Want to improve your life, your relationships, and your boundaries? You can do that by making just one radical change – minding your own business. Life’s tough enough just carrying your own load. When you take on other people’s worries, battles, and emotions, it gets overwhelming really quick. It’s okay to draw a line. Not sure how?
There is an easy way to tell if something is your business. Just ask yourself does this directly affect me? If it does, participate in what’s happening and handle it. If it doesn’t, you can choose to sit it out. Sounds easy, doesn’t it? Here are some examples.
You’re upset with your boss for changing your schedule at the last minute. This means you have to reschedule an appointment that you waited three weeks to get. Is it okay to vent to your friend?
Yes! This is something that happened to you. It impacts you, so it’s absolutely your business. That said, it’s not your friend’s business and she’s not obligated to listen. So, to avoid dumping on her, ask her if she wants to hear it and if she’s in an emotional space to hear it. You may also want to tell her in advance what you want from her. Do you want to be heard? Do you want to brainstorm solutions? If everyone knows the agreement going into the conversation, there is less likely to be misunderstandings or boundary violations.
You’re upset with your friend and are venting to a mutual friend. You’re upset because she’s not being supportive. Is this your business?
Yes. It’s okay to share this with your friend. It’s also okay for her to not want to hear it. It’s not her business, and she’s not compelled to take your side.
Your friend was mistreated by a business. You feel she’s too timid to complain, so you aggressively confront them until the business is either shamed or makes things right. Is this your business?
This might look like friends supporting each other. Isn’t that what friends do? However, this is not your business – especially if you did it without her asking you to. Sometimes we do need to stand up for others who are being bullied or unfairly treated. But if you do this a lot, you may want to ask yourself if it’s more about creating drama or behaving in codependent ways. When we let people work things out, they learn how to care for themselves.
You’re at a party with a friend. Your friend is new to the group. You want everyone to like her and get along so you tell stories about one of your adventures together. Is this okay?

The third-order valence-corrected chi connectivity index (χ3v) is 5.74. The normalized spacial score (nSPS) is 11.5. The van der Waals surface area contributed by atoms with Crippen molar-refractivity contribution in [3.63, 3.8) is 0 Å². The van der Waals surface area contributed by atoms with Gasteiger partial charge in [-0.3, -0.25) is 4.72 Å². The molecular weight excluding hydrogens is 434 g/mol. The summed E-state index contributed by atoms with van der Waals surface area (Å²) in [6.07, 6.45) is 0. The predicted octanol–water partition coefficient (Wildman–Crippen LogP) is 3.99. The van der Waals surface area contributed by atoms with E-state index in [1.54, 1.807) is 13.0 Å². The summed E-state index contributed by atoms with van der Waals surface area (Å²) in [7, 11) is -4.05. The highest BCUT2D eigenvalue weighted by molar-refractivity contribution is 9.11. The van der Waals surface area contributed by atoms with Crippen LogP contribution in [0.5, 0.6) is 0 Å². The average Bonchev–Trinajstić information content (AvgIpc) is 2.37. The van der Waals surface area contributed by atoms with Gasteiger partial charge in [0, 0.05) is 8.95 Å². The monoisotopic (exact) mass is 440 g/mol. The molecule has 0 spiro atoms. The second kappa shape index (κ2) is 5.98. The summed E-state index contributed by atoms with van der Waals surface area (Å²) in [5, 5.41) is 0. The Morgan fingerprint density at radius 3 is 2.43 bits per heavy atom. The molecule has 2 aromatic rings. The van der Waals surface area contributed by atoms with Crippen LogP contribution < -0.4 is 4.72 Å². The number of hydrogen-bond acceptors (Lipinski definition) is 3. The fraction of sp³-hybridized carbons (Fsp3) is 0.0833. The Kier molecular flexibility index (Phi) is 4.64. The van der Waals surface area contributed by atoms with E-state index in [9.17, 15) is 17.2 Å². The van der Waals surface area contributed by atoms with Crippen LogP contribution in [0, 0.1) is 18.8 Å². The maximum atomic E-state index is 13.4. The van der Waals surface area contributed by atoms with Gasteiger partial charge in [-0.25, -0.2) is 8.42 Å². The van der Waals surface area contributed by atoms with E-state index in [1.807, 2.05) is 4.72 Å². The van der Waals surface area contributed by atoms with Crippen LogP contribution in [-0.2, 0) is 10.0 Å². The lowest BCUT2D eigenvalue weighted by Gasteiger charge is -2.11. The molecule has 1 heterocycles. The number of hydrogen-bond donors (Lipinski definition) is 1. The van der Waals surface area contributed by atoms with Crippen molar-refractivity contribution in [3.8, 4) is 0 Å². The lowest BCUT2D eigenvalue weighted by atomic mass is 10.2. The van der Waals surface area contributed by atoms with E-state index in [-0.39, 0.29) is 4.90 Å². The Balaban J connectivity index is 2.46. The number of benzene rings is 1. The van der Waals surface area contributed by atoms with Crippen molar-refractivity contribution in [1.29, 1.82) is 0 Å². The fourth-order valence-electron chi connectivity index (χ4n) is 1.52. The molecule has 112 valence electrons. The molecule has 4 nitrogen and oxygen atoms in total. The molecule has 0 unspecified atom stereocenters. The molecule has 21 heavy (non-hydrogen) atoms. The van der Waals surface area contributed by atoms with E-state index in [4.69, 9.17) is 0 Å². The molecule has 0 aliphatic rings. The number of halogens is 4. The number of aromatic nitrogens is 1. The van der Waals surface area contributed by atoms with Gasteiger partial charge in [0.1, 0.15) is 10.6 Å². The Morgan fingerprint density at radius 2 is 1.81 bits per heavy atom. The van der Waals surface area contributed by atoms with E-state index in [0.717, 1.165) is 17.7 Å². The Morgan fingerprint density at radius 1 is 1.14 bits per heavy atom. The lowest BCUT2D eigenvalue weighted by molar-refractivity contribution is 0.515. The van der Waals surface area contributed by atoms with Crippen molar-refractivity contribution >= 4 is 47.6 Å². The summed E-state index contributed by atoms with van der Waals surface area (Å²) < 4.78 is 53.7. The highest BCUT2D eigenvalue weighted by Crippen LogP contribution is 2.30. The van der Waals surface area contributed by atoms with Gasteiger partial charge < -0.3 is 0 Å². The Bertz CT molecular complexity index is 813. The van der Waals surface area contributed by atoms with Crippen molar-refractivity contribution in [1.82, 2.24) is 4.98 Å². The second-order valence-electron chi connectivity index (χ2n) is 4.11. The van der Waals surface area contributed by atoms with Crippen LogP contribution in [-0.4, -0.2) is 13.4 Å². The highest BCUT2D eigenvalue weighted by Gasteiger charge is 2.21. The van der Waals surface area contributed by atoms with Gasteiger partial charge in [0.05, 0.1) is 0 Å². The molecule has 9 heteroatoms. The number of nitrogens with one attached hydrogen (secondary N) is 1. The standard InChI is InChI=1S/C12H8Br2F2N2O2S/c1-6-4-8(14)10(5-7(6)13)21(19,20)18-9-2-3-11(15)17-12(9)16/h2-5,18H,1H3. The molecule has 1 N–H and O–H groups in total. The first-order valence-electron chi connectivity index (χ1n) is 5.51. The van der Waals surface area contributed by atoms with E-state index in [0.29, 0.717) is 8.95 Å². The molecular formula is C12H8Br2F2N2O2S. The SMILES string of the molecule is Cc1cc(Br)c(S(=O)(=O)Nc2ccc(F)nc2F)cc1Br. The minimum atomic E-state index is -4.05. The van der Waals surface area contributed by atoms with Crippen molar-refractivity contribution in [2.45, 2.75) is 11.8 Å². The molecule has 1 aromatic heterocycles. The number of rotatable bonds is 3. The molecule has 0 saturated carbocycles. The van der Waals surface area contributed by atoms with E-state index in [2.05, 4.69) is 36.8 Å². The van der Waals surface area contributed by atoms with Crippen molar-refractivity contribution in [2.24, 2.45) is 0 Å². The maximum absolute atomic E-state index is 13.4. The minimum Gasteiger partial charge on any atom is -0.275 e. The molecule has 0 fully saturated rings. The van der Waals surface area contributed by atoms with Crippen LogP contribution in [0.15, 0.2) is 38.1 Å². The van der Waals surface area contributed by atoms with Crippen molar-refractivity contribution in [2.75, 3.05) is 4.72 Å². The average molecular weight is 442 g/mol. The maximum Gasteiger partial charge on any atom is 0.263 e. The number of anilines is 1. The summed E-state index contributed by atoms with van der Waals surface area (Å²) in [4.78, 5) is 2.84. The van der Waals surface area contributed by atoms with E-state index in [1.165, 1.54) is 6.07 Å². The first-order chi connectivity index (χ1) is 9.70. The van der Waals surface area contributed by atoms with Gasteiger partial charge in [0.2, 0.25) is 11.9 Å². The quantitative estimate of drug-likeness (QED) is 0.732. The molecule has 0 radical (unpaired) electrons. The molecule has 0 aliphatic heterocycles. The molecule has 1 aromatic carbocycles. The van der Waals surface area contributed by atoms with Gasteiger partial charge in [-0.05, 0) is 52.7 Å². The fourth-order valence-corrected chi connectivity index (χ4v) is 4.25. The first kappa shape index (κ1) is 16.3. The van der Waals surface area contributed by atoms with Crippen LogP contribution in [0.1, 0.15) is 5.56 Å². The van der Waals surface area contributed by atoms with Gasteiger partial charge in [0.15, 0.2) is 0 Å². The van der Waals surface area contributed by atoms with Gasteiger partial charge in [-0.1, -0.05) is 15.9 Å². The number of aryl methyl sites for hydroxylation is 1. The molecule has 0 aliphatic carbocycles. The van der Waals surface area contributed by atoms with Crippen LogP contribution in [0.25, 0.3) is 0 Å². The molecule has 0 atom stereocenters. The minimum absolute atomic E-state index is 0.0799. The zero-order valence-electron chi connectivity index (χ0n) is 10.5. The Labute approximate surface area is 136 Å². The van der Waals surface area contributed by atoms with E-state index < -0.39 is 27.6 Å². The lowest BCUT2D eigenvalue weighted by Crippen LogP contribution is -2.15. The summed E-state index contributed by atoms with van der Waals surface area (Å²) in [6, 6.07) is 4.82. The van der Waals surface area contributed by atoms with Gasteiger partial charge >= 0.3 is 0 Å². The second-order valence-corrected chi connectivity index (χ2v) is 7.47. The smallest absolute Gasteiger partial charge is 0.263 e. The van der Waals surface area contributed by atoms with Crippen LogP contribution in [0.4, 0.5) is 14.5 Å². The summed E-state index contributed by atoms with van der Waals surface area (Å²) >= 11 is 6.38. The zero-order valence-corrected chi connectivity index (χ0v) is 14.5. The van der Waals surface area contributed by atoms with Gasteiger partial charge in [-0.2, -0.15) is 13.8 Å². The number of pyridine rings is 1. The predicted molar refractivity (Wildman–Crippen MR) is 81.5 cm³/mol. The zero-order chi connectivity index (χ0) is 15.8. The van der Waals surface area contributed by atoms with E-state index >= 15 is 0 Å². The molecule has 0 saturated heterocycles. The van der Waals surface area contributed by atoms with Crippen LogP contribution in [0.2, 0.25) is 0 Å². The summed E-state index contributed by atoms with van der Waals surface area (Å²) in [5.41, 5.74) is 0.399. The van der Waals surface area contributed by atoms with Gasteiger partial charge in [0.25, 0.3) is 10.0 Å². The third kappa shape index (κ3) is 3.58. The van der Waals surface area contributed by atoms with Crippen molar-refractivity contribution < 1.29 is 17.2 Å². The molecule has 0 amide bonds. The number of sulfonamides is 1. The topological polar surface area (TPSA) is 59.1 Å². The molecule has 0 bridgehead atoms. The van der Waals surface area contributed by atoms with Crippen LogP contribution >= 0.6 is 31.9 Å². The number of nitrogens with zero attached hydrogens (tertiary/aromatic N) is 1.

No. While you were along for that adventure too, your friend is right there. It’s her story too. If she wants to share it, she will.
Your brother is carrying on a relationship with someone that is going to lead to trouble. You can see this coming a mile away. Do you say something?
If you care about your brother, it’s okay to speak your mind once. His life and his choices are none of your business. It’s not up to you to approve or disapprove. It’s normal and natural to want the best for people we love, but we can’t tell them what to do.
Your sister is carrying on a relationship that is going to lead to trouble. She’s asking you to help her cover her tracks. Is this okay?
Absolutely not! It’s not fair for anyone to ask you to do something immoral, illegal, or unethical. It’s not fair for her to ask you to carry her secrets either. True friends help us to be better people. They don’t bring us down. Being a friend does not obligate you to support behavior that you don’t agree with.
You’re trying to break off a romantic relationship. Despite your request for no contact, your partner keeps showing up at your job, calling, and texting saying that she isn’t ready. She wants one more chance. You can work it out. She’s sorry. You still care about her. You just don’t want to be with her anymore. This is/was your relationship. Are her feelings and needs your business?
It only takes one person to break off a relationship. If you have done that, then this is no longer your relationship and no longer your business. You don’t have an obligation to continue the discussion. While most of us want to be kind and don’t want to hurt others, you have needs too. You have asked for no contact. You do not have to leave yourself open to more conversations because your former partner isn’t ready to accept your choice. Sometimes you can’t leave on good terms or with both parties in a place of acceptance. That’s okay.
Your friend never has any money. She always has a reasonable story about a costly repair or not getting the hours she needs at work. She doesn’t ever directly ask you for money, but strongly hints that she wants it. Is this your business?
No. The quickest way to lose a friend is to loan them money. Each adult is financially responsible for himself. If someone is perpetually struggling, the likelihood of you ever getting paid back is low. This is probably not an issue that a loan would resolve. This is a lifestyle. It’s up to you if you wish to help out or not, but it is not your business. Worrying about it and trying to fix it are not your responsibility.
A friend asks you to hang out. You decline saying that you’re busy. She finds out that you stayed home alone and is angry with you. Is this your business?
Your friend’s anger is not your business. You don’t have to justify your choices to other people. She doesn’t have a right to ask you to. You can spend our time however you want, with whomever you want. If “busy” means you have a hot date with a book, that’s okay.
There are many other ways that boundary violations show up, but are you starting to get the idea? You have a right to control what goes on with your life, finances, emotions, and actions. You don’t have a right to push your stuff on to others. They don’t have a right to push their stuff on to you. And you don’t have to take on things that aren’t of your making and don’t directly impact your life. Minding your own business makes your life so much more manageable, huh? Try it.